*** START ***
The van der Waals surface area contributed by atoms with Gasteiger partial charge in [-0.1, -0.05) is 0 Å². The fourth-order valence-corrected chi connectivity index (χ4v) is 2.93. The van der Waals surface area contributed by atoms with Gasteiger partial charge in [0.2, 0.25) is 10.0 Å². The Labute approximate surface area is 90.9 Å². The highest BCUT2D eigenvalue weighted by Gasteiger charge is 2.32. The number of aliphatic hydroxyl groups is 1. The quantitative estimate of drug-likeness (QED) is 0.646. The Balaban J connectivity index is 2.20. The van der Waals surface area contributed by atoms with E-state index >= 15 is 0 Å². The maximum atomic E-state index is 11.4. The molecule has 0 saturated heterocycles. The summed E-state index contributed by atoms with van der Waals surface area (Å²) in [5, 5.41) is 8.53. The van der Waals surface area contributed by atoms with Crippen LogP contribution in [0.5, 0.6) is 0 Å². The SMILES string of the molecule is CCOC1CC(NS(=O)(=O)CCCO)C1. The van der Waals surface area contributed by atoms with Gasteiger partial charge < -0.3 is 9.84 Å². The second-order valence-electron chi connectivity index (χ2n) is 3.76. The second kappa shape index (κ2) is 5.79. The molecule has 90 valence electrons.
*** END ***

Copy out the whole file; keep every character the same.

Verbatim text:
The van der Waals surface area contributed by atoms with Gasteiger partial charge in [-0.1, -0.05) is 0 Å². The fourth-order valence-corrected chi connectivity index (χ4v) is 2.93. The van der Waals surface area contributed by atoms with Gasteiger partial charge in [0.2, 0.25) is 10.0 Å². The Labute approximate surface area is 90.9 Å². The highest BCUT2D eigenvalue weighted by Gasteiger charge is 2.32. The number of aliphatic hydroxyl groups is 1. The quantitative estimate of drug-likeness (QED) is 0.646. The Balaban J connectivity index is 2.20. The van der Waals surface area contributed by atoms with E-state index >= 15 is 0 Å². The maximum atomic E-state index is 11.4. The molecule has 0 saturated heterocycles. The summed E-state index contributed by atoms with van der Waals surface area (Å²) in [5, 5.41) is 8.53. The van der Waals surface area contributed by atoms with Crippen LogP contribution in [0.5, 0.6) is 0 Å². The SMILES string of the molecule is CCOC1CC(NS(=O)(=O)CCCO)C1. The van der Waals surface area contributed by atoms with Gasteiger partial charge < -0.3 is 9.84 Å². The second-order valence-electron chi connectivity index (χ2n) is 3.76. The second kappa shape index (κ2) is 5.79. The molecule has 90 valence electrons.